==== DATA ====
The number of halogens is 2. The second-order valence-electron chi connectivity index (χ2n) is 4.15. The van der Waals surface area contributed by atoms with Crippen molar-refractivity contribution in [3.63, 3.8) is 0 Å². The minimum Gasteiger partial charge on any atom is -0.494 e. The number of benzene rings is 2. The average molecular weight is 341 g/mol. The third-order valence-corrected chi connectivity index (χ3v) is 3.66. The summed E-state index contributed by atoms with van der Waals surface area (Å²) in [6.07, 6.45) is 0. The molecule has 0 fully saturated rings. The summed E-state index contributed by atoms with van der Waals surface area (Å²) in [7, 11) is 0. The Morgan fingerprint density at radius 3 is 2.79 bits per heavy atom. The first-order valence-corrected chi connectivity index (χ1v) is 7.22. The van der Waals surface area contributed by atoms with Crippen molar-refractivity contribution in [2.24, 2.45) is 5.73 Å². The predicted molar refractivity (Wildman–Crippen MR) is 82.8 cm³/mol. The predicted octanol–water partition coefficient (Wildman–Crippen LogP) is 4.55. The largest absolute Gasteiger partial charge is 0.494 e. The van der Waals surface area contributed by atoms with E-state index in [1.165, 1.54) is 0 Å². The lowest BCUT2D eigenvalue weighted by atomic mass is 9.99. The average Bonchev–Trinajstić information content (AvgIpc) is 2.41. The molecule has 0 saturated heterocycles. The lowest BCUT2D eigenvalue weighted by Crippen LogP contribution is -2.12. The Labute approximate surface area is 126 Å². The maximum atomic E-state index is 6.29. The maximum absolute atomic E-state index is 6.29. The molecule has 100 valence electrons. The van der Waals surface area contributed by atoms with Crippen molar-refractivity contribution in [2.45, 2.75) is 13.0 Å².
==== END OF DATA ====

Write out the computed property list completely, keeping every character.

The number of halogens is 2. The second-order valence-electron chi connectivity index (χ2n) is 4.15. The van der Waals surface area contributed by atoms with Crippen molar-refractivity contribution in [3.63, 3.8) is 0 Å². The minimum Gasteiger partial charge on any atom is -0.494 e. The number of benzene rings is 2. The average molecular weight is 341 g/mol. The third-order valence-corrected chi connectivity index (χ3v) is 3.66. The summed E-state index contributed by atoms with van der Waals surface area (Å²) in [6.07, 6.45) is 0. The molecule has 0 fully saturated rings. The summed E-state index contributed by atoms with van der Waals surface area (Å²) in [7, 11) is 0. The Morgan fingerprint density at radius 3 is 2.79 bits per heavy atom. The first-order valence-corrected chi connectivity index (χ1v) is 7.22. The van der Waals surface area contributed by atoms with Crippen molar-refractivity contribution in [2.24, 2.45) is 5.73 Å². The predicted molar refractivity (Wildman–Crippen MR) is 82.8 cm³/mol. The predicted octanol–water partition coefficient (Wildman–Crippen LogP) is 4.55. The largest absolute Gasteiger partial charge is 0.494 e. The van der Waals surface area contributed by atoms with E-state index in [1.165, 1.54) is 0 Å². The lowest BCUT2D eigenvalue weighted by atomic mass is 9.99. The average Bonchev–Trinajstić information content (AvgIpc) is 2.41. The molecule has 0 saturated heterocycles. The lowest BCUT2D eigenvalue weighted by Crippen LogP contribution is -2.12. The Labute approximate surface area is 126 Å². The maximum atomic E-state index is 6.29. The maximum absolute atomic E-state index is 6.29. The molecule has 100 valence electrons. The van der Waals surface area contributed by atoms with Crippen molar-refractivity contribution in [2.45, 2.75) is 13.0 Å².